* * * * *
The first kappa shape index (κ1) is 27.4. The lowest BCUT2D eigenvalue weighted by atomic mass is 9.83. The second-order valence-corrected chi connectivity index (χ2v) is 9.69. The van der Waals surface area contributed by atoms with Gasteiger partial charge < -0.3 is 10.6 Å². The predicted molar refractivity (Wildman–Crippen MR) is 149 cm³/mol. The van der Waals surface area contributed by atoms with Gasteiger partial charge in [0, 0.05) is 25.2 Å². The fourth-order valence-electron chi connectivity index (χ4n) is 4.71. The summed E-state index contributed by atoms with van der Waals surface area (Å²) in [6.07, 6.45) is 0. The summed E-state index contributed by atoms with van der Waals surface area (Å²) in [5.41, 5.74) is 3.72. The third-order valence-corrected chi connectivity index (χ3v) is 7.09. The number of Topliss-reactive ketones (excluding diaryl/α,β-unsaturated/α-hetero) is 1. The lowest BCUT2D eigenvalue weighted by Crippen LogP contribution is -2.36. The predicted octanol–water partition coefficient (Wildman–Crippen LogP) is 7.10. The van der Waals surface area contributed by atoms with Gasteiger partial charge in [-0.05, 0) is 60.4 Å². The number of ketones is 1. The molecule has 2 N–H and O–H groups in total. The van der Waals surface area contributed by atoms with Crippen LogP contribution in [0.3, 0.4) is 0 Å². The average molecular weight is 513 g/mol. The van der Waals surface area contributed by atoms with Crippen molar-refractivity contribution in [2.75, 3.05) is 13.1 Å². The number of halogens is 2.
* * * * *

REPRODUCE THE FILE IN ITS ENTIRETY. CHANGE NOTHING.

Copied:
The first kappa shape index (κ1) is 27.4. The lowest BCUT2D eigenvalue weighted by atomic mass is 9.83. The second-order valence-corrected chi connectivity index (χ2v) is 9.69. The van der Waals surface area contributed by atoms with Gasteiger partial charge < -0.3 is 10.6 Å². The predicted molar refractivity (Wildman–Crippen MR) is 149 cm³/mol. The van der Waals surface area contributed by atoms with Gasteiger partial charge in [0, 0.05) is 25.2 Å². The fourth-order valence-electron chi connectivity index (χ4n) is 4.71. The summed E-state index contributed by atoms with van der Waals surface area (Å²) in [6.07, 6.45) is 0. The summed E-state index contributed by atoms with van der Waals surface area (Å²) in [5.41, 5.74) is 3.72. The third-order valence-corrected chi connectivity index (χ3v) is 7.09. The number of Topliss-reactive ketones (excluding diaryl/α,β-unsaturated/α-hetero) is 1. The lowest BCUT2D eigenvalue weighted by Crippen LogP contribution is -2.36. The predicted octanol–water partition coefficient (Wildman–Crippen LogP) is 7.10. The van der Waals surface area contributed by atoms with Gasteiger partial charge in [-0.05, 0) is 60.4 Å². The number of ketones is 1. The molecule has 2 N–H and O–H groups in total. The van der Waals surface area contributed by atoms with Crippen LogP contribution in [0.3, 0.4) is 0 Å². The average molecular weight is 513 g/mol. The van der Waals surface area contributed by atoms with Crippen molar-refractivity contribution in [2.75, 3.05) is 13.1 Å². The number of halogens is 2.